August 27, 2017
Twenty-first Sunday of Ordinary Time, Year A
The Gospel we’ve heard today is a very important passage, which unfolds for us numerous exegetical, Christological and ecclesial insights…
For a moment, let us leave these areas, and concentrate on the person of Peter, and on what happens to him in this text.
It all starts with Jesus’ question, which asks the disciples about His real identity; it’s a question that runs through the entire Gospel of Matthew.
Peter instinctively responds to the question, and the Gospel makes it clear that he replies without much reflection on it, as prompted by an impulse of the heart.
In fact, Jesus can say that Peter’s words do not come from Peter himself: “neither flesh nor blood” revealed this to him, but His Heavenly Father (Mt. 16:17). And precisely because Peter opened himself to a revelation from the Father, Jesus declares him “blessed”.
“Reveal” is a term that speaks of relationship and trust, choice and encounter: one does not reveal something important except to one’s friends. The prophet Amos, for example, says that the Lord does nothing without revealing His plan to His friends, that is to the prophets (Am 3:7).
God, however, chooses those to whom He will reveal himself, to whom He will give himself. And usually He does not do it with those who are particularly wise or important: Jesus himself was amazed, a few chapters earlier (Mt. 11:25), at the fact that the Father reveals the mysteries of His Kingdom to the little and simple ones.
Today, this revelation concerns Peter: he is the little one to whom the Father discloses something important and new, that no human wisdom can know. The rest, the people, knew at the very least that Jesus was a special person (Mt. 16:14), but only Peter says that He is the Son of God.
Here his faith journey takes a turn, a new beginning, like any spiritual journey knows moments when intuition becomes deeper and clearer.
But this is not enough.
Peter will pass his entire life seeking to understand what he proclaimed today, to go deeper into the mystery of the Son of God. He will lose Him and again find Him, and time and again the Lord will bring him ideally here, to Caesarea Philippi, to again receive there the revelation of the Lord.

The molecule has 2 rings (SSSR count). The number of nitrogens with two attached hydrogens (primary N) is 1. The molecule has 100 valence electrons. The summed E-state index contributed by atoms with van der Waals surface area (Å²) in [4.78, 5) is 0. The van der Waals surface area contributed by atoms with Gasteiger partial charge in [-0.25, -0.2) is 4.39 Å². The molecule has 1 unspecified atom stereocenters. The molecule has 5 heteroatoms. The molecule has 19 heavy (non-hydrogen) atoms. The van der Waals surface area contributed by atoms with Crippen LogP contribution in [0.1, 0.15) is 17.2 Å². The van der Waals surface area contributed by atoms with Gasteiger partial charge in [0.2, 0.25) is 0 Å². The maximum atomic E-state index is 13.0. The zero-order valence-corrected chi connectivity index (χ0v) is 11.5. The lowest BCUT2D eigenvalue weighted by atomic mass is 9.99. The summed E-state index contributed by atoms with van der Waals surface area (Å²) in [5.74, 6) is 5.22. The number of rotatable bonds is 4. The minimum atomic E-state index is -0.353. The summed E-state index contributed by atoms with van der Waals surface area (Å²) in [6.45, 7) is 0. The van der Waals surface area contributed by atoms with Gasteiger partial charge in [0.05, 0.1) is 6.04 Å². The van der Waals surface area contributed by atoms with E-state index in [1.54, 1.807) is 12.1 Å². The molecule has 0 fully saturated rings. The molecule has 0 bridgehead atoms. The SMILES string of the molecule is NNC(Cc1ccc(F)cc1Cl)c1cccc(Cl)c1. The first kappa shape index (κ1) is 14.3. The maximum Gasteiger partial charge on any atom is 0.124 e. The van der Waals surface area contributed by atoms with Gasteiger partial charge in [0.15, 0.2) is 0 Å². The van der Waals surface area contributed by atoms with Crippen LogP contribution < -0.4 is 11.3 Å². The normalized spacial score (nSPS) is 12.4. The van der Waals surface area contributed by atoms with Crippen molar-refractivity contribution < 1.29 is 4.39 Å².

Peter does not fully understand, at that moment, the meaning of what he just said: he has in mind a powerful Messiah, who has come to establish the reign of God with power, destroying enemies. Jesus’ life will contradict him, and he will have to admit to not understanding anything. But the revelation of God will not fail, because He never gives in vain.
Peter will be able to preserve this revelation only if he is able to return to being little, if he will allow himself to be born from the Father. When he will only trust himself, when he will remain in the realm “of flesh and blood”, then he will lose the sense of this revelation and his very self.
But if he will remain little, he will be blessed, as blessed are the little ones of whom Jesus speaks in His first sermon on the mount (Mt. 5): he will experience that the Kingdom of God is grace and mercy, and the first to whom the Lord will have to use mercy will be precisely Peter.
Only then will he become trustworthy, and on this man who has received the Word of the Father, who will have experienced mercy in his own flesh, will Jesus be able to found His Church, as on a rock.
He will be able to bind and loose, that is, he will be able, in turn, to lead men to receive the same revelation of the Father that changed his life.
Therefore, the Church will be a community of persons born of flesh and blood, but later born of the Spirit, united by the same littleness, by the same revelation, by the same blessedness.